- Depending on the Director: The franchise in general is known for this, but the look of this series – especially Fujiko – changed drastically once Miyazaki became animation director.
- Early-Installment Weirdness: So much.
- Mainly due to the fact that this series hews much closer to the original manga than later series. One notable artistic oddity is that Lupin's famous Fiat 500 rarely appears.
- The music in this series is noticeably different, with Yuji Ohno's trademark funk nowhere to be found. Instead, the BGM has a slower jazzy feel reminiscent of the 60's, with occasional breaks into psychedelic-rock or Hispanic music.
- The Lighter and Softer tone of the Miyazaki episodes doesn’t show up anywhere else in the franchise, except for Miyazaki’s own Castle of Cagliostro. The only reason it happened at all was because audiences weren’t used to the violence and sex of the manga.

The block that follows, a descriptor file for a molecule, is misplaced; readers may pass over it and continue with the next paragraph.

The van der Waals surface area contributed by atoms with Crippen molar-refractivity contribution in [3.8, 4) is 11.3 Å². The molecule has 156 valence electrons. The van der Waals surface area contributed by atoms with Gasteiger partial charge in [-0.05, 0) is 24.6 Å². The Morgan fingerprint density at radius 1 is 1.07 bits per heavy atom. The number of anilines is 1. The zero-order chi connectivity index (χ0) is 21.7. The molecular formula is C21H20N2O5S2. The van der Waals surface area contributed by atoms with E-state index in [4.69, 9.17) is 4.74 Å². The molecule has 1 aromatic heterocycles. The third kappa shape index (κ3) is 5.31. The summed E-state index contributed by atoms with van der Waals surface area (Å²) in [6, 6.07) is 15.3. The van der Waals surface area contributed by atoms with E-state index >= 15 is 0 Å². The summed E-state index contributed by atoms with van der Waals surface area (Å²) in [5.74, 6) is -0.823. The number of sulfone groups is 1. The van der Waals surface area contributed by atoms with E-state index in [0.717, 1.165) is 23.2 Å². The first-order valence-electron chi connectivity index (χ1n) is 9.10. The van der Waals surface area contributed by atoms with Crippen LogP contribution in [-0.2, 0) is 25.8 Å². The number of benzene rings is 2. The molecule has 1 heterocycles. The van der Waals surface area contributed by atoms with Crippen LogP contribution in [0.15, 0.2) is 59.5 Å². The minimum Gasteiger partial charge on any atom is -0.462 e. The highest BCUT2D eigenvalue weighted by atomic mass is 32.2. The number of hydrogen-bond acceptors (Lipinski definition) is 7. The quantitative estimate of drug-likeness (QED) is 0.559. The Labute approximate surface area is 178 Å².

- Gas Chamber: 'One Chance to Breakout' has Lupin in jail, awaiting his execution. A guard said Lupin would be heading to the Gas Chamber. Inspector Zenigata knows that the method of execution at this particular joint is the electric chair and any guard would've known that. He has just enough time to figure out the guard is actually Lupin in disguise before Lupin uses this knowledge against him and he sets off to rescue the guard Lupin sent to be electrocuted in his place.
- Groin Attack: In episode 10, when Flinch aims a second kick at Lupin, he catches it and kicks Flinch in the crotch.